Browse Prior Art Database

RUNNING GATE LEVEL SIMULATION AT BLOCK LEVEL

IP.com Disclosure Number: IPCOM000238909D
Publication Date: 2014-Sep-24
Document File: 7 page(s) / 601K

Publishing Venue

The IP.com Prior Art Database

Abstract

Verification at 40nm and below requires complex timing checks, large amounts of memory, and apps to handle design-for-test and low-power considerations. Therefore post-layout simulation constitutes a critical design step for timing closure of a complex SoC. Gate level simulation (GLS) is a step in the design flow where simulations are run over post routed netlist with timing path back annotated with design functionality intact. GLS run time for a large and complex SoC is huge. GLS bring up involves running a test multiple times and resolving issues such as missing xfilter, missing non-resettable flop initialization, false violations, etc. Each such run can take significant time before we can analyze and debug the simulation result. This hits the gate level bring up schedule badly.

This text was extracted from a Microsoft Word document.
At least one non-text object (such as an image or picture) has been suppressed.
This is the abbreviated version, containing approximately 36% of the total text.

Running Gate level simulation at block level

Abstract 

Verification at 40nm and below requires complex timing checks, large amounts of memory, and apps to handle design-for-test and low-power considerations. Therefore post-layout simulation constitutes a critical design step for timing closure of a complex SoC. Gate level simulation (GLS) is a step in the design flow where simulations are run over post routed netlist with timing path back annotated with design functionality intact. GLS run time for a large and complex SoC is huge. GLS bring up involves running a test multiple times and resolving issues such as missing xfilter, missing non-resettable flop initialization, false violations, etc. Each such run can take significant time before we can analyze and debug the simulation result. This hits the gate level bring up schedule badly.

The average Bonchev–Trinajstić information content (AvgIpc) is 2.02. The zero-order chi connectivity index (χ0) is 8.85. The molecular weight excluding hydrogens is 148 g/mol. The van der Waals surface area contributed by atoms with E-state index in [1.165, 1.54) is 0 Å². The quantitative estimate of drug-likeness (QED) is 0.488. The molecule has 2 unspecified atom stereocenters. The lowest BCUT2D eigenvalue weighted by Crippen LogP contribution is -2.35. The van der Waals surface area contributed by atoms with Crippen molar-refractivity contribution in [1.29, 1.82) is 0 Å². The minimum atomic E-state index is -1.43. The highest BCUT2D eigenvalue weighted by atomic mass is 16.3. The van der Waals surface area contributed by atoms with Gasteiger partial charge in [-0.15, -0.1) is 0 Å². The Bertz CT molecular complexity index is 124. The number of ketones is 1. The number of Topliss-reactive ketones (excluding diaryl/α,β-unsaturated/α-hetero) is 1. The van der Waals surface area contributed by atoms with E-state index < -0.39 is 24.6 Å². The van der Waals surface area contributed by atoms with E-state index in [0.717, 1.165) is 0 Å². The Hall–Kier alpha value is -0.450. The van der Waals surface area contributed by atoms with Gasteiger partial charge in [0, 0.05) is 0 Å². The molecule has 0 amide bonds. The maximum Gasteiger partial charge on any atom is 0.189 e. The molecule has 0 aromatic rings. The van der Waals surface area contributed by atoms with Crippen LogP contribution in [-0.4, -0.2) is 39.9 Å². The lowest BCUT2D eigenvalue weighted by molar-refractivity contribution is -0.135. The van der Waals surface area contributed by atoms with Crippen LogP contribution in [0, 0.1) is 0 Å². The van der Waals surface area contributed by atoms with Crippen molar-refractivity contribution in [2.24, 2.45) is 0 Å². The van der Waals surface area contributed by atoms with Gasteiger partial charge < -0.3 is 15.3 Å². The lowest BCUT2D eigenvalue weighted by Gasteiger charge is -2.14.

In such cases we need a way to get the GLS simulation results in a short time so that we can do faster GLS bring up. We propose a solution where GLS results can be obtained in very short time (time reduction by a factor of 10-20) using hierarchical gate level netlist.

Problem Description

Following are the main pain points of running GLS for a large and complex SoC:

 

  1. Long run time of the test (compile time as well as simulation time)
  2. Very big snapshot size due to large design and back annotated sdf (up to 100’s of GB)
  3. More number of tool crashes due to large design database.
  4. LSF problem, there are less number of slots for high usage job.
  5. Iterative nature of GLS runs.
  6. Large dump size which makes the debugging slow.

Following are the things we need:

  1. We want a way out to reduce GLS run time (and space requirement as well) so that we can bring up the test in short time and run it on full chip GLS when it is stable. By bring up, we mean resolving all block level issues such as missing xfilter or missing non-resettable flop initialization.
  2. We want to reproduce a given GLS run with minor changes in the stimulus/testbench quickly.

Proposed Methodology

We propose running GLS at block level using RTL vcd/vpd dump generated at chip level. We can create activity of all the inputs of a given module hierarchy from the VCD or VPD file in the form of verilog simple assignment file. If we bind this file with block level netlist & sdf and run the GLS simulation at block level, exactly same result will be produced which would have generated with full chip GLS.  Assuming we have hierarchical gate netlist, running block level simulation will not compile other hardened blocks and testbench files therefore compile and simulation time will be order of magnitudes faster than full chip level.  We can do minor changes such as addition of xfilter, non resettable flop initialization, addition of forces, programming changes at block level only and rerun the simulation. This will save the run time tremendously.

As shown in figure 1, first we generate VCD/VPD dump at full chip RTL which was used to generate gate netlist, then we can derive...